DNA

DNA Basics

Every living cell on earth has DNA to reproduce. DNA in the nucleus of the cell provides a blueprint of the entire living organism. DNA contains the framework and coding to “rebuild” not just the cell as it divides, but has the details necessary to life for the next “generation”. For those unfamiliar with DNA, the website, DNA from the Beginning can provide the background to understand the mechanisms of living reproduction.

Chromosomes are “colored bodies” — cell structures which are strongly stained by a selection of colorful dyes used in research; the word comes from the Greek, chroma (color) and soma (body). Each chromosome is made of protein  and a single molecule of deoxyribonucleic acid (DNA). A gene is a segment of DNA that is passed down from parents to children and confers a trait to the offspring. Genes are organized and packaged in units called “chromosomes.”  Humans have 23 pairs of chromosomes. One set of chromosomes for each pair comes from a person’s mother, and the other set of chromosomes comes from the father. Certain genetic traits are linked to a person’s sex and are passed on through the sex chromosomes: The x-chromosome (Mitochondria) is provided by the female; the x-chromosome is provided by the male.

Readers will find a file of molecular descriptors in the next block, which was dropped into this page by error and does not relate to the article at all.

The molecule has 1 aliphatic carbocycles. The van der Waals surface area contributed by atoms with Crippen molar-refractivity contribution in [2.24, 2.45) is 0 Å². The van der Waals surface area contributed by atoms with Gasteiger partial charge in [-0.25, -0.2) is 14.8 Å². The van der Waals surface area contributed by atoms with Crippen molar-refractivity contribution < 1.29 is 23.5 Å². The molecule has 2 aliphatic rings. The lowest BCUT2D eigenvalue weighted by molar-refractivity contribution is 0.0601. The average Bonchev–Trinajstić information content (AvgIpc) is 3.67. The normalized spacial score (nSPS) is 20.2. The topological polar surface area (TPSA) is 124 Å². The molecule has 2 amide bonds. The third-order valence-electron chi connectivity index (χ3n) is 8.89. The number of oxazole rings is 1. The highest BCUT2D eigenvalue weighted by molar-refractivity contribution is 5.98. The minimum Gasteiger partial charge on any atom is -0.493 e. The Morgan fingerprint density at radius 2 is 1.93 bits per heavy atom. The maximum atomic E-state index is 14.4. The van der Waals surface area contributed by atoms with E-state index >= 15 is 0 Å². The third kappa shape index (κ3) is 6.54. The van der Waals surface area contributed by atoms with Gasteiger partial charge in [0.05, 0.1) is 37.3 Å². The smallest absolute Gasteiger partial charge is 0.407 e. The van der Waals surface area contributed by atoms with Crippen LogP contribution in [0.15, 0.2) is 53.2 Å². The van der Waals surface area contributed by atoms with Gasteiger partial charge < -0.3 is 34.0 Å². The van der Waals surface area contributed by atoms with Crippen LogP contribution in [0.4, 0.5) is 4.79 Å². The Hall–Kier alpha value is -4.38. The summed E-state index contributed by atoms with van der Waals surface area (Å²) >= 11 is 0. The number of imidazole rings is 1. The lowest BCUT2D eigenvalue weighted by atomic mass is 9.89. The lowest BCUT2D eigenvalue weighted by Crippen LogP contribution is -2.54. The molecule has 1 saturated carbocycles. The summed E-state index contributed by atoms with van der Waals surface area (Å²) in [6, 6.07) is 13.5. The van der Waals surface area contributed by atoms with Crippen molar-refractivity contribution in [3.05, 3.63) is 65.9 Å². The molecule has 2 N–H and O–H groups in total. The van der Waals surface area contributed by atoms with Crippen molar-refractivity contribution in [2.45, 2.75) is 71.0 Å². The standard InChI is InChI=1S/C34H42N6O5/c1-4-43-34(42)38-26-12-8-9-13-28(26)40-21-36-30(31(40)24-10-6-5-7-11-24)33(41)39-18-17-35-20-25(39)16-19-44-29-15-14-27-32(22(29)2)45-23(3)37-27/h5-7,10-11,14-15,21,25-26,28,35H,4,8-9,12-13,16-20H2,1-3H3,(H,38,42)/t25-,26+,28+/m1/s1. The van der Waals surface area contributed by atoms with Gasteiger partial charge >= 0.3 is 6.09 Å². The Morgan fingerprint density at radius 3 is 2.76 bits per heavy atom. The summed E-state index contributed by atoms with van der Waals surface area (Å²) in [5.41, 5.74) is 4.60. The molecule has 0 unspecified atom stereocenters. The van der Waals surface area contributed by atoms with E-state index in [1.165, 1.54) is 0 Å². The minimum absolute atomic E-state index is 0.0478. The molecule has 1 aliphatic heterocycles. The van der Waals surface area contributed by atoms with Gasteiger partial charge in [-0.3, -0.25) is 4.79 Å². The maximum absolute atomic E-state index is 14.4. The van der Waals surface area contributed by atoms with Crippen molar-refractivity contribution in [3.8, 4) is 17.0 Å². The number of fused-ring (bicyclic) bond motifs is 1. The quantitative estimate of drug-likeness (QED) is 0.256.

Base pairs are the building blocks of DNA create the pattern of the specific details of the gene. In the human female, the mitochondria contains 154,913,754 base pairs while the male y-chromosome contains 57,741,652 base pairs. In normal humans, there is at least one x-chromosome: In females there are two; in males, there is one y-chromosome and one x-chromosome. The sex chromosomes are named ‘x’ and ‘y’ because of their appearance under magnification.

The entirety of human DNA has been ‘mapped’; those who want to learn more may see The Human Genome Project Video. Further research has shown the migration of classified groups of people through ‘haplogroups‘ —  those sharing a common ancestor,  having the same Single Nucleotide Polymorphism (SNP) mutation. Haplogroups are assigned letters of the alphabet, and refinements consist of additional number and letter combinations. The human haplogroup Y-chromosome (Y-DNA) is passed solely  along the patralineal line from father to son, while the X-chromosome midochondria (mtDNA) is passed solely along matralineal lines from the mother to the children. Neither recombines so Y-DNA and mtDNA change only by chance mutation at each generation with no intermixture between parents’ genetic material: Haplogroups can remain stable for thousands of years — SNP testing can determine whether people have common ancestors or not.